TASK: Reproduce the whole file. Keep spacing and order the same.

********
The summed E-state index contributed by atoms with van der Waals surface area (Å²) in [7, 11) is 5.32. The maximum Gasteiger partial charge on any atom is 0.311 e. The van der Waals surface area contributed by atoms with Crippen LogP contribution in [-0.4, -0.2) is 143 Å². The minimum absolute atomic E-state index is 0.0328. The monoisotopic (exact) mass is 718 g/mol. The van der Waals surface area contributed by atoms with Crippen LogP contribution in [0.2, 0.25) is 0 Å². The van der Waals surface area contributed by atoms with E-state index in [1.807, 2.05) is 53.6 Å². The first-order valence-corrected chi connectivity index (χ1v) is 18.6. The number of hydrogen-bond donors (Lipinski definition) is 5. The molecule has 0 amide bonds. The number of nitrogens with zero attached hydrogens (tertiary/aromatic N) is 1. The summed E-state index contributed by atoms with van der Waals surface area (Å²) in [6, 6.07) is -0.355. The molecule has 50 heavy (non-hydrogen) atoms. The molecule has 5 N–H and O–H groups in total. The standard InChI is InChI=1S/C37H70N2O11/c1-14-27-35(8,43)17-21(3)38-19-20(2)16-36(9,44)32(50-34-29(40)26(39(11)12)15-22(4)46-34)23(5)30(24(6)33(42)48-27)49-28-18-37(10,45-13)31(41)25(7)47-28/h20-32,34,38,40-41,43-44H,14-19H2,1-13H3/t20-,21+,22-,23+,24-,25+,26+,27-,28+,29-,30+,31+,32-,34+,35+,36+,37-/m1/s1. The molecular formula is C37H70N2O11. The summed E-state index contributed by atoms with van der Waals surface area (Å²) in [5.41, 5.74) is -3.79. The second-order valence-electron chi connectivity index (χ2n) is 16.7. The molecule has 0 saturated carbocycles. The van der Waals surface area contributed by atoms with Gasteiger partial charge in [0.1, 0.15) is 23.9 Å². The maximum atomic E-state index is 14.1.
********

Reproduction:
The summed E-state index contributed by atoms with van der Waals surface area (Å²) in [7, 11) is 5.32. The maximum Gasteiger partial charge on any atom is 0.311 e. The van der Waals surface area contributed by atoms with Crippen LogP contribution in [-0.4, -0.2) is 143 Å². The minimum absolute atomic E-state index is 0.0328. The monoisotopic (exact) mass is 718 g/mol. The van der Waals surface area contributed by atoms with Crippen LogP contribution in [0.2, 0.25) is 0 Å². The van der Waals surface area contributed by atoms with E-state index in [1.807, 2.05) is 53.6 Å². The first-order valence-corrected chi connectivity index (χ1v) is 18.6. The number of hydrogen-bond donors (Lipinski definition) is 5. The molecule has 0 amide bonds. The number of nitrogens with zero attached hydrogens (tertiary/aromatic N) is 1. The summed E-state index contributed by atoms with van der Waals surface area (Å²) in [6, 6.07) is -0.355. The molecule has 50 heavy (non-hydrogen) atoms. The molecule has 5 N–H and O–H groups in total. The standard InChI is InChI=1S/C37H70N2O11/c1-14-27-35(8,43)17-21(3)38-19-20(2)16-36(9,44)32(50-34-29(40)26(39(11)12)15-22(4)46-34)23(5)30(24(6)33(42)48-27)49-28-18-37(10,45-13)31(41)25(7)47-28/h20-32,34,38,40-41,43-44H,14-19H2,1-13H3/t20-,21+,22-,23+,24-,25+,26+,27-,28+,29-,30+,31+,32-,34+,35+,36+,37-/m1/s1. The molecular formula is C37H70N2O11. The summed E-state index contributed by atoms with van der Waals surface area (Å²) in [5.41, 5.74) is -3.79. The second-order valence-electron chi connectivity index (χ2n) is 16.7. The molecule has 0 saturated carbocycles. The van der Waals surface area contributed by atoms with Gasteiger partial charge in [0.1, 0.15) is 23.9 Å². The maximum atomic E-state index is 14.1.